The disease is rare, has unknown cause and develops gradually over months and years in people over the age of 50 (rarely before). Tissue testing from muscle is crucial for diagnosis.
- Men are attacked somewhat more often than women.
- The average age at diagnosis is 67 years (ref. Dobloug C, 2015).
It often takes 6-8 years from symptom onset to final diagnosis.
- The muscle strength of the thighs decreases
- Many people are having trouble getting riding from squatting
- Difficult to walk up stairs
- Heavy to get up from a chair
- Muscles in the forearms and legs often become thinner and weaker eventually
- Not as weak in both body halves (asymmetric affection)
- Some people get reduced swallow muscle function and swallowing problems
- The fingers can get curved
The physician assesses the muscle strength and muscle size of the legs and arms.
- Walking on heels and toes can be difficult
- Problematic to rise from squatting or from the chair without support
- Thin arms and legs (distal muscle atrophy) (illustration above) and weakness: Finger flexors, grip function (usually non-dominant hand). Weaknesses, myalgia
- The fingers may be bent (flexion position)
- Dysphagia (swallowing problem) (30-60%)
No Antibodies in blood tests
EMG / neurography can show myopathy changes
MRI of the thigh muscles
- Changes that are somewhat characteristic (Reference: Tasca G, 2015)
- Obvious loss of muscle (atrophy) and fat infiltration
- Typical localization on the stretch side of the thigh muscles, especially the quadriceps muscles near the knee (distal to the thigh). Often a gradient with increasing changes closest to the knee
- The sartorius muscles are also often attacked
- The Recutus femoris muscle is not attacked in everyone
- Muscles behind the thigh (flexor muscles) attack more variably and can be normal
In blood tests, creatine kinase (CK) is slightly elevated (often around 300)
- Rarely CK more than 5 x upper reference level
X-ray of esophagus shows reduced swallowing function in approx. 60%
Muscle biopsy is essential for the diagnosis
Biopsy / Histology: both degenerative and inflammatory features: endomyseal invasion of CD8 + lymphoc, cytoplasmic and intranuclear inclusions. Amyloid in muscle fibers (crystal violet staining) ("Alzheimer's in the muscles"). Light microscopy: Vacuoles (see illustration above), intra-nuclear and intra-cytoplasmic inclusions. Elecronmicroskopy: Microtubular filaments in the inclusions. These are colored with Congo red, thioflavin and crystal violet (indicating amyloidosis)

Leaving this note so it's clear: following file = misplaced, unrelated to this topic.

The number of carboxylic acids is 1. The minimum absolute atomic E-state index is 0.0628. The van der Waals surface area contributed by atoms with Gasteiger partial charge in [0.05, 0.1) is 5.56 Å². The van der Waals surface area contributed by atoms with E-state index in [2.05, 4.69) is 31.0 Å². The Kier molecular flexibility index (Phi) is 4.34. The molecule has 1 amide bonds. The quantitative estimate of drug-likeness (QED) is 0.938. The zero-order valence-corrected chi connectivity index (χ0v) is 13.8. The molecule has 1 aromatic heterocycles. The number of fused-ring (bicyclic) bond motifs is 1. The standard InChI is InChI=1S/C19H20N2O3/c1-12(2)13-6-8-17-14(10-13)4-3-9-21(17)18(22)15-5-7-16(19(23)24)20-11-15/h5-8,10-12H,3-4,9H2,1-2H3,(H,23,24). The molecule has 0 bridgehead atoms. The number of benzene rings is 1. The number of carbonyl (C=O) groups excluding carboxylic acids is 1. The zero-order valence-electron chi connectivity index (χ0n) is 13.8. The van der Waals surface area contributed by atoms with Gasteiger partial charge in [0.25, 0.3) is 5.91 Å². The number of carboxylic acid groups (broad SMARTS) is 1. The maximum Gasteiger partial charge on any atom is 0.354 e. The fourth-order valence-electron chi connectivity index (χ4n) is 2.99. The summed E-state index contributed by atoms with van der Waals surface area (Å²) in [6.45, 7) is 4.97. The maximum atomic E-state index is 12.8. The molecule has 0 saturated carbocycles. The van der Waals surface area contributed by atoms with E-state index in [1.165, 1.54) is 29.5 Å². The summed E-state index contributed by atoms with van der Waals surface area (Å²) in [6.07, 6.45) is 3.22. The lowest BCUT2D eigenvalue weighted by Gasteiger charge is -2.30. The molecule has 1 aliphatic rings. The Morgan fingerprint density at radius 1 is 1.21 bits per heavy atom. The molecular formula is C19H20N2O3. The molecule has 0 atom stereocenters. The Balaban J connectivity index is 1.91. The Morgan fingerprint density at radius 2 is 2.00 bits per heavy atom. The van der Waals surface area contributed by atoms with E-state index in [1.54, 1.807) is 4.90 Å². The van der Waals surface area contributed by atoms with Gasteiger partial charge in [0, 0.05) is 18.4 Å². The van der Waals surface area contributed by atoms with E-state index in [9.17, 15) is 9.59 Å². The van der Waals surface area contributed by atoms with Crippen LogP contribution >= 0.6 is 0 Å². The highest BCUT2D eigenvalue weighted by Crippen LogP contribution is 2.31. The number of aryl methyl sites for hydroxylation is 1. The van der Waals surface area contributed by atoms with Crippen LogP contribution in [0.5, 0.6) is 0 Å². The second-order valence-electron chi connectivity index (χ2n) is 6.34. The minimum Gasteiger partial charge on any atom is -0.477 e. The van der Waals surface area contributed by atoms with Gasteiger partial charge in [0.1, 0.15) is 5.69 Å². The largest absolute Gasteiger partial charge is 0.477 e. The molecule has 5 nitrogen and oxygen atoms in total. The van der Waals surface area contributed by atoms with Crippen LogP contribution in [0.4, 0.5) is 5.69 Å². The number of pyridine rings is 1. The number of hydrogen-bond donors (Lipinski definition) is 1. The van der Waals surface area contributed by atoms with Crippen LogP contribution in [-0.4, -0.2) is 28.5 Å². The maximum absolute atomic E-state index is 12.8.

- Unfortunately, drugs have little or no effect and side effects can outweigh the benefits, but response to treatment is different from person to person. Occasionally, a treatment attempt is made over 6 months.
- Mapping of the disease and treatment goals must be outlined in advance. After impact assessment, it is considered whether further medical treatment is appropriate. Uncertain effect of corticosteroids (0-40%), even if CK values improve
- If treatment attempts with immunosuppressive drugs are done, the dosage is individual. One regime used is:
- Prednisone 0,5–1mg / kg / day the first week, then reduction so that the dose is 10mg / d after a few weeks. This dose is maintained for up to 6 months
- Combined with Methotrexate 7,5mg - 25 mg /week over 3 - 6 months or Imurel 1,5 - XNUMM mg / day
- If not effect on muscle strength and progression after 6 months, one should consider discontinuing treatment.
- There is no safe effect of Sendoxan, Leukeran, azathioprine (Imurel), Ciclosporin A) or methotrexate in most.
- Octagam (immunoglobulin) can be attempted by severe affection of esophagus and swallowing difficulties (reference: Cherin, P, Pelletier, S, Neurology 2002)
- Customized physical exercise and exercises (physiotherapist)
- Aids for the best possible physical function (occupational therapist)
- Prevention of fall (occupational therapist)
- Proper diet and weight
The disease is not fatal, but after 5 years from the diagnosis many have to use crutches to go. After 10 years, the function is often further exacerbated (reference: Sedkul & Dalakas, Semin Neurol 1993)